Famine spreads across southern Africa

The famine in southern Africa threatens to become a major humanitarian disaster, with the United Nations World Food Programme (WFP) warning that more than five million people will need food aid in the near future. Officials based in the region say as many as 20 million people could be affected. WFP is already feeding 2.6 million in Lesotho, Malawi, Mozambique, Swaziland, Zambia and Zimbabwe. The impact of flooding followed by drought, combined with deteriorating economic conditions and the highest rate of AIDS infection in the world, mean many more will be affected.

In Angola the situation in areas cut-off until recently by civil war conditions is particularly serious. The charity Medecins Sans Frontières reported finding a whole town of 18,000 people dying of hunger, with 4,000 graves dug in the last six months.

The UN expects that at least three million tonnes of food aid will be needed this year to combat famine in Malawi, Zimbabwe, and surrounding countries. So far the UN agencies have not mobilised in Angola and the Angolan government has not called for any international aid.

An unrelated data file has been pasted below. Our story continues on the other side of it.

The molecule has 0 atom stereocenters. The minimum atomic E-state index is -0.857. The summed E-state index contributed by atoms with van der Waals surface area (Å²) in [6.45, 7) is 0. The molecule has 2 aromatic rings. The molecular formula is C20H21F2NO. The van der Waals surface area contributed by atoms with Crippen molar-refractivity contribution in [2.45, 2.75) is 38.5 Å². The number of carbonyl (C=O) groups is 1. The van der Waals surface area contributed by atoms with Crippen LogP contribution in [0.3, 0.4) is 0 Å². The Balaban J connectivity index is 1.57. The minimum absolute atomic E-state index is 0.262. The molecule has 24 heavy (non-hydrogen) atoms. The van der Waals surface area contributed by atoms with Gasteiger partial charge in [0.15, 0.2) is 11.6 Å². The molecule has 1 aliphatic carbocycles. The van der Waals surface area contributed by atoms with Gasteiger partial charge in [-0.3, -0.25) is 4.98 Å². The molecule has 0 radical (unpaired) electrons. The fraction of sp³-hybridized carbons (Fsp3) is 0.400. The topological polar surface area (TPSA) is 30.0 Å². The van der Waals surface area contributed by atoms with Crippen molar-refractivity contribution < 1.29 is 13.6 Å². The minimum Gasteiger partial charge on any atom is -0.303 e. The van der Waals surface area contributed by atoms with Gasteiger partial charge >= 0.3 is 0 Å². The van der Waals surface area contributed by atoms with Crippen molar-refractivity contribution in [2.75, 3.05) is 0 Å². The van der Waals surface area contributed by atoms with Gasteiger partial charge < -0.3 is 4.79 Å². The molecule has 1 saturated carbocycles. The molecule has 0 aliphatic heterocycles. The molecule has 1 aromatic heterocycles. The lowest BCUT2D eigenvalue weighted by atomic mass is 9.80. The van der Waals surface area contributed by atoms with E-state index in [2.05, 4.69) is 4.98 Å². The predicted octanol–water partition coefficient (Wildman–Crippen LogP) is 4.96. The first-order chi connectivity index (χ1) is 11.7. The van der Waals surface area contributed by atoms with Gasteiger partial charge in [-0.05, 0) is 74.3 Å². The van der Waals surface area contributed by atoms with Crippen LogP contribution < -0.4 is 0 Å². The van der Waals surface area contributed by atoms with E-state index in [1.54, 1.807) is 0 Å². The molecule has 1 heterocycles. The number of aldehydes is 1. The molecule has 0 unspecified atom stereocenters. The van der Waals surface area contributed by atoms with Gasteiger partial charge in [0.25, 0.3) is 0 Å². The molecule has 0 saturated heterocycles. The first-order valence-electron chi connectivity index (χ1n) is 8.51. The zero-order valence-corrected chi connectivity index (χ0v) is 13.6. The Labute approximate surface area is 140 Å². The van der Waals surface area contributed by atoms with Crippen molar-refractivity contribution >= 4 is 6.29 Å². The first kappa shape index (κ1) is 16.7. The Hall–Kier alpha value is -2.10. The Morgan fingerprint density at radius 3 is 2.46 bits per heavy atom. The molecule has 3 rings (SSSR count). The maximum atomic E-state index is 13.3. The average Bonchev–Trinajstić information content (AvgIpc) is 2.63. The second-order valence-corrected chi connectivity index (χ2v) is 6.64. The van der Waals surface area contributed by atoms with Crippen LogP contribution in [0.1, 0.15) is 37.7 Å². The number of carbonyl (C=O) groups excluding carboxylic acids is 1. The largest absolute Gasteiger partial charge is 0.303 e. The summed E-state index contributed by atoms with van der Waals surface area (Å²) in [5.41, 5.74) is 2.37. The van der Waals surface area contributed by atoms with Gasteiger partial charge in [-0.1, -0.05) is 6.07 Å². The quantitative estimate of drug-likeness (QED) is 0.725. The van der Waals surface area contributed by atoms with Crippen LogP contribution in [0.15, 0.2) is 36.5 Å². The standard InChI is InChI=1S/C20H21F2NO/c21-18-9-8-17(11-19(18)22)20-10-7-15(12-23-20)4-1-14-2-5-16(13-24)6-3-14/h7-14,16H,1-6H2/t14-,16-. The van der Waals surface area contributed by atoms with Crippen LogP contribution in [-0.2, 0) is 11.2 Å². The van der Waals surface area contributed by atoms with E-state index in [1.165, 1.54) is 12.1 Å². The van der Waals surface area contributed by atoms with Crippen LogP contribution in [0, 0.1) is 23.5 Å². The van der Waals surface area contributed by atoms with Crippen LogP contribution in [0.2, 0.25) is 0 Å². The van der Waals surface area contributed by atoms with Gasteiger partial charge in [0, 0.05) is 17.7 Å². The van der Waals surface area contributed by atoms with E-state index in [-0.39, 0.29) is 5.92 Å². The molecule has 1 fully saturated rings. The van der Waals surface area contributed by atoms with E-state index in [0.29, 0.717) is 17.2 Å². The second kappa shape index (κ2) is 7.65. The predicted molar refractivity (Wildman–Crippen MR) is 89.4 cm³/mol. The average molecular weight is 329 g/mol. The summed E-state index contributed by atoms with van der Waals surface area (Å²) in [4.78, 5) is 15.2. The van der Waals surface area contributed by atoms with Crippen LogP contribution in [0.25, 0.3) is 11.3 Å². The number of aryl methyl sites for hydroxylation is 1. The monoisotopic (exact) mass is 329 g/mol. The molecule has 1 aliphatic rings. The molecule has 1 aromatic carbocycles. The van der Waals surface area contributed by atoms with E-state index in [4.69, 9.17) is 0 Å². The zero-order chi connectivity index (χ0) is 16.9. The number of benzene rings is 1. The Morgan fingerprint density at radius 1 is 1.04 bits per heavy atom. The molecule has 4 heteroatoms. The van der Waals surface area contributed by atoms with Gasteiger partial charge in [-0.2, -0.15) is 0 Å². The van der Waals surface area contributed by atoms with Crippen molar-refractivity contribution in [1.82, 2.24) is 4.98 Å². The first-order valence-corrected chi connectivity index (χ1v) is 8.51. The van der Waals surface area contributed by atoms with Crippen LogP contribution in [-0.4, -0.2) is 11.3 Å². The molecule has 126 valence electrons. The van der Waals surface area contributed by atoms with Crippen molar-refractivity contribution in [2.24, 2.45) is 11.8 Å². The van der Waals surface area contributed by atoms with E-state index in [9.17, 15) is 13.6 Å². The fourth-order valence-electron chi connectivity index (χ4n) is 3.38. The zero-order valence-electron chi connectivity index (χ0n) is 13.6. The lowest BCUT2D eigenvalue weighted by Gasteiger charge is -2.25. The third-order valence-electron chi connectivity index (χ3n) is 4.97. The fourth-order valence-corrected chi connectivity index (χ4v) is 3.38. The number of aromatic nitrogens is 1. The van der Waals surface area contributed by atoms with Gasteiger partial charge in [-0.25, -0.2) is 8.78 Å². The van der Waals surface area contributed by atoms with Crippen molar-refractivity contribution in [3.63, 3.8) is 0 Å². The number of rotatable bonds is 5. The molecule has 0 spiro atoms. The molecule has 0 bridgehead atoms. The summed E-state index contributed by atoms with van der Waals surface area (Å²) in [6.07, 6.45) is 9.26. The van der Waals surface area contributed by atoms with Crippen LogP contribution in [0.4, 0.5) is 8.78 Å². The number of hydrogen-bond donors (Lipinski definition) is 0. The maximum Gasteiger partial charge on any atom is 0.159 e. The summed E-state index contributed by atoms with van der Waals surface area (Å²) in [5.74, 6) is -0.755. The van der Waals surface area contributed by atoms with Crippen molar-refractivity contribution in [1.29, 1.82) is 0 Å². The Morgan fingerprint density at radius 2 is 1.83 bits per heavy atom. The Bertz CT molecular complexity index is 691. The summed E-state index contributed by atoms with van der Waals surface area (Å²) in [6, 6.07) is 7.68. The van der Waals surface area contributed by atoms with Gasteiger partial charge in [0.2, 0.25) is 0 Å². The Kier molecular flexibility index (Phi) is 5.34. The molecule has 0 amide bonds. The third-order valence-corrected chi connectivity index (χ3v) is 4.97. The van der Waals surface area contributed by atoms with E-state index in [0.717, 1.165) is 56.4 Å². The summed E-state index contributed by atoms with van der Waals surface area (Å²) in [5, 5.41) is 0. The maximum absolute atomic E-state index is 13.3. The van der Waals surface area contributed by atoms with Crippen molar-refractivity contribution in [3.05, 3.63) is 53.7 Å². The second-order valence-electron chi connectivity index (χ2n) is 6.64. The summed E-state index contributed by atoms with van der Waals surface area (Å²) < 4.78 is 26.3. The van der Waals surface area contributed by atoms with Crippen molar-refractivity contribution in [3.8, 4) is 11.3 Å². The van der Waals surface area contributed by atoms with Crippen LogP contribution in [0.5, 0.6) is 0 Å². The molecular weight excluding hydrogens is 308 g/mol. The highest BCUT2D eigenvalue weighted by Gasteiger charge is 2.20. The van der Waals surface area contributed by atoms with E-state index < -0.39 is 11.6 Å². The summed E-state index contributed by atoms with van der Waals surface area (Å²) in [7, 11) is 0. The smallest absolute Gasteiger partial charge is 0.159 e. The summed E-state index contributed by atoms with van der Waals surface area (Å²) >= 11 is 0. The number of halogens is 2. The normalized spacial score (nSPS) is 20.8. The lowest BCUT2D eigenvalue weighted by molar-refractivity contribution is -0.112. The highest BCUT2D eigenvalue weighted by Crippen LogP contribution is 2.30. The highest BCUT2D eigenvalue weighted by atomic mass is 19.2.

Malawi is facing its worst famine for more than 50 years, with more than 70 percent of the country’s 11 million population affected. The government declared the country to be in a state of disaster in February. It is one of the poorest countries in the world, landlocked with poor transport facilities and most of the population living on subsistence farming. Maize, the staple diet, had such a bad harvest that farmers were forced to eat what little they had before it ripened and will soon run out completely. People are selling off household assets and livestock in order to survive, and are eating wild plants and grass seeds.

Whilst official figures state that several hundred people have died from hunger-related diseases, the real position, according to churches and charities, is likely to be as many as 10,000, with up to 100 people dying daily.

Malawi is also experiencing its worst ever cholera epidemic, exacerbated by the widespread malnutrition. It has already caused at least 1,000 deaths, reaching a peak in February and March with 40,000 reported cases.

In Zimbabwe the state media has announced that 7.8 million people, nearly half the population, will be in need of food aid. WFP estimates that Zimbabwe will have to import between 1.5 and 2 million tonnes of maize. President Robert Mugabe was forced to declare a state of disaster at the end of last month. With foreign investment and aid having virtually ceased, the economy is in a state of near collapse with inflation climbing to a record 113 percent. Finance Minister Simon Makoni said that $30 million was needed immediately and a further $200 million of food imports would be required to stave off famine, though aid agencies estimated more would be needed. Already deeply in debt, it is unlikely that Zimbabwe will find the necessary funds.